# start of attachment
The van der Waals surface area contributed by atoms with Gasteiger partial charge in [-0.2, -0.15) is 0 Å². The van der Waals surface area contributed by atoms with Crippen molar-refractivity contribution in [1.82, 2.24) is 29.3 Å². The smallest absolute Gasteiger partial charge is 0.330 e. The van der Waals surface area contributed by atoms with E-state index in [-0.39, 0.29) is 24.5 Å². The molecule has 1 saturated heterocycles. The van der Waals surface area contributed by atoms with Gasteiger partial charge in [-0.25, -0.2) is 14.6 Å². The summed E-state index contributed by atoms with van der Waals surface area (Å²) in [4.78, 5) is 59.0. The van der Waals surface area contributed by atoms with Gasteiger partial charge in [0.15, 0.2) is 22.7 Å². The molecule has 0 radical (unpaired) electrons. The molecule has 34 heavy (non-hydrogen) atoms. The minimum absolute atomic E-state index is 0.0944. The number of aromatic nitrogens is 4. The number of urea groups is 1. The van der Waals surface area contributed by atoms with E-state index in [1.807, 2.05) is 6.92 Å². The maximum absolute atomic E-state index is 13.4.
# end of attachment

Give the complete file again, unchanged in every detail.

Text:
The van der Waals surface area contributed by atoms with Gasteiger partial charge in [-0.2, -0.15) is 0 Å². The van der Waals surface area contributed by atoms with Crippen molar-refractivity contribution in [1.82, 2.24) is 29.3 Å². The smallest absolute Gasteiger partial charge is 0.330 e. The van der Waals surface area contributed by atoms with E-state index in [-0.39, 0.29) is 24.5 Å². The molecule has 1 saturated heterocycles. The van der Waals surface area contributed by atoms with Gasteiger partial charge in [-0.25, -0.2) is 14.6 Å². The summed E-state index contributed by atoms with van der Waals surface area (Å²) in [4.78, 5) is 59.0. The van der Waals surface area contributed by atoms with Gasteiger partial charge in [0.15, 0.2) is 22.7 Å². The molecule has 0 radical (unpaired) electrons. The molecule has 34 heavy (non-hydrogen) atoms. The minimum absolute atomic E-state index is 0.0944. The number of aromatic nitrogens is 4. The number of urea groups is 1. The van der Waals surface area contributed by atoms with E-state index in [1.807, 2.05) is 6.92 Å². The maximum absolute atomic E-state index is 13.4.